Bluestone, who was named this month to a Blue Ribbon Panel that will help to guide Vice President Joe Biden’s National Cancer Moonshot Initiative, remains A.W. and Mary Margaret Clausen Distinguished Professor at UCSF, and will continue to oversee an active research program at the University.
The Parker Institute includes six centers – UCSF, Memorial Sloan Kettering Cancer Center, Stanford Medicine, UCLA, the University of Pennsylvania and The University of Texas MD Anderson Cancer Center.
The UCSF center will be directed by Lewis Lanier, PhD, the J. Michael Bishop, MD, Distinguished Professor and chair of UCSF’s Department of Microbiology and Immunology, which is ranked #2 worldwide by US News & World Report.
The Parker Institute’s goal is to accelerate the development of breakthrough immune therapies capable of turning cancer into a curable disease by ensuring the coordination and collaboration of the field’s top researchers and quickly translating their findings into patient treatments.
The Parker Institute includes over 40 laboratories and more than 300 researchers from the country’s top cancer centers.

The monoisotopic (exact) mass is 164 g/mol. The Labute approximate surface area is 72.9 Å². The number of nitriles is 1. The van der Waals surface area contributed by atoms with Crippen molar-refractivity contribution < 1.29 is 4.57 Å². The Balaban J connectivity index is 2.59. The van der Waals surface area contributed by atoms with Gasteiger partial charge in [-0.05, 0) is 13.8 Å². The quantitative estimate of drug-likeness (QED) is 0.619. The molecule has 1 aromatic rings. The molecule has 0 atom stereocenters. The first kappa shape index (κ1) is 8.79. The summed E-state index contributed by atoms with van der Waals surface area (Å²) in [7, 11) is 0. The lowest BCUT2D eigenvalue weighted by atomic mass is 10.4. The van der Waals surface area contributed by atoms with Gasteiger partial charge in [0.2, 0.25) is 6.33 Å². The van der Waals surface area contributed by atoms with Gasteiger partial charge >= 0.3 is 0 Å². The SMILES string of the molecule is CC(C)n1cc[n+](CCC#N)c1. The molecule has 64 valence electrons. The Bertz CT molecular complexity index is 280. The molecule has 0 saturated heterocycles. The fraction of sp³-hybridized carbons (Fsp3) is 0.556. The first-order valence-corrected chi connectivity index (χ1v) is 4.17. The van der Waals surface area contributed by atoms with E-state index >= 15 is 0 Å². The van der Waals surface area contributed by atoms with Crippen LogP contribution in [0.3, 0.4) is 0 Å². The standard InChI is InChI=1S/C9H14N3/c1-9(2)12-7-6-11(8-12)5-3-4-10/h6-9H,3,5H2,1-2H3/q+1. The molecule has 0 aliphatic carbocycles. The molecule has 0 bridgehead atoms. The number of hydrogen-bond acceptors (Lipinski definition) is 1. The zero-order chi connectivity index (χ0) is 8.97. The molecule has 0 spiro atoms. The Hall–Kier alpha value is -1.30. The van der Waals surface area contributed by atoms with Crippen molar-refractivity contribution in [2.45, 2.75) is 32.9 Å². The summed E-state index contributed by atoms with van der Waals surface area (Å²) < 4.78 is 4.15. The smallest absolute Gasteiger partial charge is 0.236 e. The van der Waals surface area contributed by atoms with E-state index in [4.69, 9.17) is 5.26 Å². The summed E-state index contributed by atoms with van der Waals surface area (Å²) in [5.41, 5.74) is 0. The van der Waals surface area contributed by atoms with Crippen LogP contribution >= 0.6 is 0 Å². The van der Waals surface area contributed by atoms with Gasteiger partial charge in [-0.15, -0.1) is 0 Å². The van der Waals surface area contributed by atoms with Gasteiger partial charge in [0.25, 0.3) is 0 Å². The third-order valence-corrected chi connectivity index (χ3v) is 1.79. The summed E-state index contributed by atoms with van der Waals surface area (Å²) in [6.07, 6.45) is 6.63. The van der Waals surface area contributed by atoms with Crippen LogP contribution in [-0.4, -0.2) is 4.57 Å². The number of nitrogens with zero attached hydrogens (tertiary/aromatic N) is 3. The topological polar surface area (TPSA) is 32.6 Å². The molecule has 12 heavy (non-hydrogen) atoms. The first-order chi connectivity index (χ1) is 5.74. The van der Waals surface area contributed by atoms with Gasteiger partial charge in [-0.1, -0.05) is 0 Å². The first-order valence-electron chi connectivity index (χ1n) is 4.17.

Each Parker Institute center has received initial funding of $10 million to $15 million, investments that will continue to grow on an annual basis through additional project grants, shared resources and central funding.
We are at an inflection point in cancer research and now is the time to maximize immunotherapy’s unique potential to transform all cancers into manageable diseases, saving millions of lives.
President of The Parker Foundation
“We are at an inflection point in cancer research and now is the time to maximize immunotherapy’s unique potential to transform all cancers into manageable diseases, saving millions of lives,” said Parker, president of The Parker Foundation. “We believe that the creation of a new funding and research model can overcome many of the obstacles that currently prevent research breakthroughs. Working closely with our scientists and more than 30 industry partners, the Parker Institute is positioned to broadly disseminate discoveries and, most importantly, more rapidly deliver treatments to patients.”
A Breakthrough Treatment Paradigm
While at the University of Chicago in the mid-1990s, Bluestone and colleagues discovered that a protein called CTLA-4 can act as a checkpoint, or “brake,” on the immune response. This work formed the basis for the development of checkpoint-blockade drugs, therapies that have been much in the news for achieving dramatic remissions of advanced cancers in some patients, particularly in cases of melanoma, lung cancer and kidney cancer. New checkpoint inhibitors are now in development for virtually all types of cancer.